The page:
Wolfe’s idiosyncratic use of “ethnicity,” along with his references to “blood relations,” “the volk,” “community in blood,” “the principle of similarity,” and the like have, predictably, raised eyebrows (138, 139, 140, 141). His qualification that “I am not saying that ethnic majorities today should work to rescind citizenship from ethnic minorities, though perhaps in some cases amicable ethnic separation along political lines is mutually desired” doesn’t help matters (149).
The careful reader will recall that in a footnote on page 119, Wolfe assures us that his is “not a ‘white nationalist’ argument,” a claim he affirmed in a private conversation with me. Wolfe clearly enjoys being provocative, but in light of sixteen years of polemical works describing American Christian nationalism as a racist movement, he should have been more prudent when discussing such matters. There should be no ambiguity when it comes to racism.
Wolfe is not ambiguous when it comes to sex. He contends that “the most basic unit [of a nation] is not individuals but teams of husband and wife” (57). Within these teams, the “man governs the household, orienting it to the divine mission he received from God, which he is responsible to see fulfilled” (58). As such, “the public signaling of political interests (whether through voting or other mechanisms) would be conducted by men, for they represent their households and everyone in it” (73). (One wonders what Marjorie Taylor Greene thinks of these claims.)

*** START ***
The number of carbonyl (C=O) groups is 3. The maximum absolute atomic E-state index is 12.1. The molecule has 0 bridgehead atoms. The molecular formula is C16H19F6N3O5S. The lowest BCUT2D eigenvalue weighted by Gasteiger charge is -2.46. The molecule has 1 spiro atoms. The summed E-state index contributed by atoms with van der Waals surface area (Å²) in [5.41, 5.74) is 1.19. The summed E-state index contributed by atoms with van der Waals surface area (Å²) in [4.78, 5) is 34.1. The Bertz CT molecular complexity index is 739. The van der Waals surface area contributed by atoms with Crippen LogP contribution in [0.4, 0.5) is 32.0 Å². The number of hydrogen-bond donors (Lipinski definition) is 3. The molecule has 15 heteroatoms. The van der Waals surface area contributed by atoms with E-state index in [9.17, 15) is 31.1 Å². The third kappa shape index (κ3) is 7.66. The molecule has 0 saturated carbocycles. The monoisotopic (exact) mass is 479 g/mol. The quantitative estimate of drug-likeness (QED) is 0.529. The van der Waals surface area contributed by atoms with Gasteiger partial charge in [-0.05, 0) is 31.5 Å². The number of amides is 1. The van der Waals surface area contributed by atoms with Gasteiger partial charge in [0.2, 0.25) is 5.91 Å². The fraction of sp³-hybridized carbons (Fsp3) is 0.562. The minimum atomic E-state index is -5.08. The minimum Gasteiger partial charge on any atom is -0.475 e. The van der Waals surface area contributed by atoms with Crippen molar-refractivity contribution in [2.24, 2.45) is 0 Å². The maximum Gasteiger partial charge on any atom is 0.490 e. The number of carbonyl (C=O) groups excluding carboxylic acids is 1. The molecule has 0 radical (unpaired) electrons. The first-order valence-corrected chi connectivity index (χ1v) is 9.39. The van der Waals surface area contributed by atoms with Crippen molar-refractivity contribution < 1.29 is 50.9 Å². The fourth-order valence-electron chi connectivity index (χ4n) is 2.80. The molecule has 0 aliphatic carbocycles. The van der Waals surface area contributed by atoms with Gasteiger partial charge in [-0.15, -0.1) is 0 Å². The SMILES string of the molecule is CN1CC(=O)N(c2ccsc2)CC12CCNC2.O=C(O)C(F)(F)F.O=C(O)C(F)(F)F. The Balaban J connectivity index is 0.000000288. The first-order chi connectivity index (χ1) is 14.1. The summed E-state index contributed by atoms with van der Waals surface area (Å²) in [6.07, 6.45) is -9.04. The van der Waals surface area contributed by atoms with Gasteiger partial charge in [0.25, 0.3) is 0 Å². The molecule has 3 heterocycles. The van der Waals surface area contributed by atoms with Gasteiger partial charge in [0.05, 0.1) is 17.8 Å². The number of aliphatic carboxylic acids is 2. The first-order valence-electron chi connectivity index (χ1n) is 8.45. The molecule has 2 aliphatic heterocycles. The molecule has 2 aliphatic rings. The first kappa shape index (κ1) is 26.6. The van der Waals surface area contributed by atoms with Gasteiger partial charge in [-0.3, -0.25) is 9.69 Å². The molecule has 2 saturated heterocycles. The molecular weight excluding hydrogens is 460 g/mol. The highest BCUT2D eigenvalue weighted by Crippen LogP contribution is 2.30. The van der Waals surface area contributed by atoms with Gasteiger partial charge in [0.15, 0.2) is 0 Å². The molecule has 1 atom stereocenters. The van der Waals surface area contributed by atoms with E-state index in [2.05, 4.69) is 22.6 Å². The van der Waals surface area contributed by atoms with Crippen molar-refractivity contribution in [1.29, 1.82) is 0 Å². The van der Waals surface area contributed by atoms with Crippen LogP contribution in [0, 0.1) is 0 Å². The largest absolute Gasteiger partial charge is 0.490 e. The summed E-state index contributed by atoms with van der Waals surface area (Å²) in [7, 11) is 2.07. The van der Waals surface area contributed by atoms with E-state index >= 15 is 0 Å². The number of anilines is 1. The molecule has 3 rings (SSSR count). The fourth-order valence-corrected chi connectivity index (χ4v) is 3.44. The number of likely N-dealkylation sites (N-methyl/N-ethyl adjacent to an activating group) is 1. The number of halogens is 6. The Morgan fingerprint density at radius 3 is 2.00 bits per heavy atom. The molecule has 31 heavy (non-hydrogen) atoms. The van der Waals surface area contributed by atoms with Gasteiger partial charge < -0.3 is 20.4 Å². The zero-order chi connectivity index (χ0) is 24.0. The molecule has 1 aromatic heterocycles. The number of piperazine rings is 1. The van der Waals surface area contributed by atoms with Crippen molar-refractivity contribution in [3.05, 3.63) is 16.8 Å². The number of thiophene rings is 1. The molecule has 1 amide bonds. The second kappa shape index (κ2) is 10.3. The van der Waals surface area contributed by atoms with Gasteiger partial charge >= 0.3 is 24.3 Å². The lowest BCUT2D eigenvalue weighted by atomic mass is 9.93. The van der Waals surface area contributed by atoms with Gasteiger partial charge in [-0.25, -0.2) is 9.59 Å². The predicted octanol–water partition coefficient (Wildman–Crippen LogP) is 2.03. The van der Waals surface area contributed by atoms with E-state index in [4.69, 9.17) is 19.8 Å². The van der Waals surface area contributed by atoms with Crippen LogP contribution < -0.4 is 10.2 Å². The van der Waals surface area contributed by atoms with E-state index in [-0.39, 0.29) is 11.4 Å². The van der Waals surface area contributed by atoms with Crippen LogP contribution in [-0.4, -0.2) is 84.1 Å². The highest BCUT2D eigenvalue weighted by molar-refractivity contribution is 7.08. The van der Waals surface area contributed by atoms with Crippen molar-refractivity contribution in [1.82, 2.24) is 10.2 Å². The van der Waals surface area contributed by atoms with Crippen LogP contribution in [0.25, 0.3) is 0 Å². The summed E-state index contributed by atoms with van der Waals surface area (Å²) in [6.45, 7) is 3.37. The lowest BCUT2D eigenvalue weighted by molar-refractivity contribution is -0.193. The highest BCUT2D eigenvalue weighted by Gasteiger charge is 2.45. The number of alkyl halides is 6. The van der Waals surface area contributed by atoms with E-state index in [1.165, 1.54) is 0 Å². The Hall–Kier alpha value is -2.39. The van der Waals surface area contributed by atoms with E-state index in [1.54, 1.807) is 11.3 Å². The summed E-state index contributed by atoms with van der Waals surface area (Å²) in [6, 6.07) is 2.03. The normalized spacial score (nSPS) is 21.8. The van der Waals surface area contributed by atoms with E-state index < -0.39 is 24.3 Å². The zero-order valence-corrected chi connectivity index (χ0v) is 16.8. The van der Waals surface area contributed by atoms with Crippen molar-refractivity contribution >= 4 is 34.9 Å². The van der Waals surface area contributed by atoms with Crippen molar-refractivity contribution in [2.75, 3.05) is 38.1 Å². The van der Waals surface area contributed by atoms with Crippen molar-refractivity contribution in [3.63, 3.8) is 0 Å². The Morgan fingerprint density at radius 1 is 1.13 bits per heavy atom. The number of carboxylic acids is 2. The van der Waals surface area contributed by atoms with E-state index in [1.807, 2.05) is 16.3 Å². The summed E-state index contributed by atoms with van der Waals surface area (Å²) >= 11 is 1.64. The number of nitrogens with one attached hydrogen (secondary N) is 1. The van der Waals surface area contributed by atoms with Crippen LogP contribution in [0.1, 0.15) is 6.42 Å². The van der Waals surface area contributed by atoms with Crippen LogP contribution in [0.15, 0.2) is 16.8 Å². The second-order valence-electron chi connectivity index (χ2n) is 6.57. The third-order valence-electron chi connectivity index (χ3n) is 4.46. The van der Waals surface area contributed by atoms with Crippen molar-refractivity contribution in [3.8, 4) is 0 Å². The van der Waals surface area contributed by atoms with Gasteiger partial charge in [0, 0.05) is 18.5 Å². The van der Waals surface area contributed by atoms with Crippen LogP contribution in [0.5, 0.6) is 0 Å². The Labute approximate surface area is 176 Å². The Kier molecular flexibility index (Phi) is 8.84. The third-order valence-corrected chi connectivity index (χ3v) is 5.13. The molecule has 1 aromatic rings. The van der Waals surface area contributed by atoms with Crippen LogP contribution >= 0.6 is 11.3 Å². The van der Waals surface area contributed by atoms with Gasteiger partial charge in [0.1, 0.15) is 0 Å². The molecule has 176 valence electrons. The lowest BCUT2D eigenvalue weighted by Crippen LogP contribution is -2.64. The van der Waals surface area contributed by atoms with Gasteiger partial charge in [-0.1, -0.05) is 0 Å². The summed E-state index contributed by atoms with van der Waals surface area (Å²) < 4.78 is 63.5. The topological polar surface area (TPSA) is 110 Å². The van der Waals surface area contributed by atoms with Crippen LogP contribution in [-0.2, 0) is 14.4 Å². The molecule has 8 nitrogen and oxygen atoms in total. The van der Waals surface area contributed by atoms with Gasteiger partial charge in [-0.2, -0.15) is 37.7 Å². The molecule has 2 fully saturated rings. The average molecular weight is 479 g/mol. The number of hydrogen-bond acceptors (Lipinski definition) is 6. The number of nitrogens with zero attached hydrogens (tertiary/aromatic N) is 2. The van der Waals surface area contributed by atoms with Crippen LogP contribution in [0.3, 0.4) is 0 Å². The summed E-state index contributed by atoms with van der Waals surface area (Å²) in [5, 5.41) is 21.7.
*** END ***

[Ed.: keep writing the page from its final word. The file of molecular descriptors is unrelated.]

Such a political order is vastly different from America’s current political arrangements, a reality recognized by Wolfe. Indeed, he observes that: